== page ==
4 Reasons Why My/Your Work Gets Rejected

Reuse-Reduce-Recycle–> This is one of my favorite posts and is a gentle reminder to us all that rejection is just part of the game.  If you want to be a writer, expect it.

I write to be read.  I recognize that finding the right venue for my work is not always an easy job.  I spend a great deal of time researching journals and venues in the hopes of finding the right media.  Handling rejection… can be… tough, to say the least.  And yet, it’s an integral part of the writing process.  Not everyone is going to like my work—just like I don’t like everything I read.  I really held on to the fantasy that all I would need to do was write in a ‘room of my own,’ and all that other crap would be handled by some ephemeral agent/editor type because, yeah, I’m that talented—NOT.

Enough with the high school repartee…

So what are the reasons for rejection?

1. They’ve got limited space and have already promised it elsewhere.

Despite the effort I make to submit during a reading period, editors sometimes “close” the reading period when they feel they’ve received the pieces they want to showcase.  Not every journal waits to send out acceptance notices, especially when good items land on their desks.  Many major journals and publications allow for simultaneous submissions, as long as you notify them of acceptance elsewhere.  They then remove the poem from their own consideration pile.  This has led to a trend of very quick response times at some journals.  Visit Duotrope to check for submission turn-around time. So even though they may state that they are in the midst of a reading period, that door might be metaphorically closed already.

* side note—although duotrope has been free in the past, they are shifting their business model to a paid subscription plan.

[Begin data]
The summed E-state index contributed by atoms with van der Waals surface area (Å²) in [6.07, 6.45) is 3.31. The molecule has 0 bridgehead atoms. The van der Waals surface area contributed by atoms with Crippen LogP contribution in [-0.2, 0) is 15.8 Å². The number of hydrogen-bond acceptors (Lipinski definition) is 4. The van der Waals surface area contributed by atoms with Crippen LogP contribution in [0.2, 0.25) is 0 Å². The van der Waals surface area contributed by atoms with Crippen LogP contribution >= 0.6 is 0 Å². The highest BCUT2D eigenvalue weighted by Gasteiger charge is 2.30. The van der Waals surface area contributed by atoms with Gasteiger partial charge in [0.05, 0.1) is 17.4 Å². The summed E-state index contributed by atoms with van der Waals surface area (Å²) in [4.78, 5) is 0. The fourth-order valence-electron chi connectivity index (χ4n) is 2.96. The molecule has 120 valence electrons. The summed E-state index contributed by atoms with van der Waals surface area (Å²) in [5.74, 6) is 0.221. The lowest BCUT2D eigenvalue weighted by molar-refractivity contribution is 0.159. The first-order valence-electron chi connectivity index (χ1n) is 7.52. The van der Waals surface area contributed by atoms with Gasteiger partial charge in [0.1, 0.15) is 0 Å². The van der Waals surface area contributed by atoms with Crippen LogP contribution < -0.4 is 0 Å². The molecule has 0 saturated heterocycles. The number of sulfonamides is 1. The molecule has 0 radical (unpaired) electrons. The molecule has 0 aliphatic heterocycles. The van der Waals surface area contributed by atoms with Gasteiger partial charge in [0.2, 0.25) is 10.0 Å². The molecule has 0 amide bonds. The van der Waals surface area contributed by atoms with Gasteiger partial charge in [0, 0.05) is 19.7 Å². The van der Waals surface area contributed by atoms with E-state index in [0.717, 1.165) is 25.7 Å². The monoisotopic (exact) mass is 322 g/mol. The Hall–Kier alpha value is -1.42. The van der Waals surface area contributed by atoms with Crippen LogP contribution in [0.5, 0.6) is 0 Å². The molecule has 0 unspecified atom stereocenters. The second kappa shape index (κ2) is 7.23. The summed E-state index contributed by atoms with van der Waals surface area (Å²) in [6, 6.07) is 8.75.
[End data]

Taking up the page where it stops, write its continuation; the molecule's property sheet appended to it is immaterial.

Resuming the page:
2. It’s not a submission period

I don’t know why it’s so hard for me to get sometimes, but if it’s NOT the reading period, editors literally throw unsolicited items in the trash.

3. The aesthetics don’t align

Blanket submissions are insulting for everyone.  They are an insult to the editor/journal.  It means you didn’t even bother to check and see if your work fits.  Worse, blanket submissions are an insult to the work itself.  Simply put, you value your work so cheaply, you simply throw it away (along with your money at times).  But moving beyond this, I’ve submitted to journals where I thought my work really did fit the “feel” of the publication.  Rarely do I receive any feedback—just a polite, “Thanks for your submission but we do not have need of your work at this time.”  So why didn’t my poem get in?  Sometimes informal themes begin to emerge as submissions are considered.  Sometimes an inexperienced reader tosses things into a discard pile that might be accepted by a more discerning reader (I totally tell myself this, but it’s probably wishful thinking).  One thing to remember is that editors and ‘readers’ for journals are human.  They have good days and bad.